We all have different communication styles. Some of us even “think out loud” in the office. We are also, at times, guilty of inefficient use of email – basically, we waste each other’s time by needlessly emailing each other. How so?
The main culprit is the “cc” field. Our instinct is to “cc” our colleagues/ subordinates/ managers, for a multitude of reasons: keeping them informed, showing that we are working hard, insuring against later reproaches and avoiding having to talk to them. We also believe emailing helps to make things happen. We try overcoming the cold reality of black and white letters on a screen by adding emoji (though this is less common in the workplace). We reach lots of colleagues, but does addressing more people actually get more done? I do not necessarily think so.
The writer Phil Cooke looked at this and identified four reasons supporting this theory:
1) It creates duplication, because no one is sure who’s responsible. So you get a lot of wasted effort when multiple people assume they’re supposed to follow up.
2) It creates confusion, because without further explanation, people are usually not sure why they were cc’d in the first place.
3) People bump into each other and turf wars happen because the lines of responsibility are not clearly drawn.
4) Nothing happens because you weren’t specific. When you include everyone, people will naturally assume someone else will take care of it, and therefore nobody does.
So… what to do instead?
It seems simple. Write only to the people directly responsible for what you want to happen – and set yourself up so that others can stay informed in other ways, on a need-to-know basis. This could be a weekly update, report or short all-hand meeting. Consider implementing Scrum – or elements of it (if you have never heard of Scrum: “Scrum is a framework for project management that emphasizes teamwork, accountability and iterative progress toward a well-defined goal.”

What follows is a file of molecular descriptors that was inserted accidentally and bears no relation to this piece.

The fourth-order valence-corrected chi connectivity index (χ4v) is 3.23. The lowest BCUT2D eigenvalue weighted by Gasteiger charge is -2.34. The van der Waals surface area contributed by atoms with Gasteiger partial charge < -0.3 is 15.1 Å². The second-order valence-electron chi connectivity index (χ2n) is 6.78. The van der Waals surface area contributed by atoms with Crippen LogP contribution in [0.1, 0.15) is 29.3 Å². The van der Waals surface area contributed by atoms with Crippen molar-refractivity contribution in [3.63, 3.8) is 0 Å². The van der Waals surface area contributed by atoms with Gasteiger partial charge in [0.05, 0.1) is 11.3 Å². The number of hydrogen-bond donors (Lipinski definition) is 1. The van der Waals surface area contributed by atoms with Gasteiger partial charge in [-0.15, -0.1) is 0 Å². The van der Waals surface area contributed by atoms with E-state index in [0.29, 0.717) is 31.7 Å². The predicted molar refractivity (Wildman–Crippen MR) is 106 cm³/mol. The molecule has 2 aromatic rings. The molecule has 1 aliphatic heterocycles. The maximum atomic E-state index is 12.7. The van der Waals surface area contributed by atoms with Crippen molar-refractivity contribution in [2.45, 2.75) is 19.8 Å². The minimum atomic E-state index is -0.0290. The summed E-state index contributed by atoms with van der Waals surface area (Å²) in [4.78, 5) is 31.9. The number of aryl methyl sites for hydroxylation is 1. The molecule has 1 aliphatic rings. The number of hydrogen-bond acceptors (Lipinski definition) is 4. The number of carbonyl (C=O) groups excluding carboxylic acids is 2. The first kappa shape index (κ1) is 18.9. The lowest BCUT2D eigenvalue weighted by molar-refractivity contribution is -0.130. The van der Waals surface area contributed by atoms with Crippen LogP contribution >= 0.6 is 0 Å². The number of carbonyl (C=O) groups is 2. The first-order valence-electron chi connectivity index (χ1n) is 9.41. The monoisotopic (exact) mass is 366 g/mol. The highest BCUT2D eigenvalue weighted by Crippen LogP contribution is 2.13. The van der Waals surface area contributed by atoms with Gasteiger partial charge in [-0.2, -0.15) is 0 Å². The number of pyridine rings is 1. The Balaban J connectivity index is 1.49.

There are also software packages such as VoloMetrix that draws data from employees’ email headers and calendars to monitor groups’ interactions. It then creates anonymous reports, and individuals can see confidential weekly dashboards that inform them on the amount of time they spend on email or in meetings on a weekly basis – all in the interest of transparency. Says Chantrelle Nielsen, head of customer solutions at VoloMetrix: “a small handful of people are really off the charts and consume more than 400 hours a week of colleagues’ time – the equivalent of 10 people working full-time every week.” The upshot? Think twice even about sending short “reply all” answers – “OK” or “thanks” – they, too, take time to delete.
Are you part of the problem? Ask yourself…
• Do you often use email to sort out disagreements?
• Do you often invite colleagues to meetings just to make them feel included?
• Do you see receiving and sending email as a sign of importance?
• Do you usually hit “reply all” when receiving group emails?
• Do you always respond to emails even if only to acknowledge receipt?
• Do you send open-ended emails just to update colleagues about projects, just in case they want to weigh in?
• Do you see being invited to a lot of meetings as a sign of a person’s importance?
Source: Sue Shellenbarger, The Wall Street Journal
Of course, there is the other side of the coin also – we do not want to turn into monosyllabic automatons that do not seem to care. Sometimes, a friendly “thanks” is in order and even important, and a silly joke on a Friday can do wonders to lift the office mood and help build culture.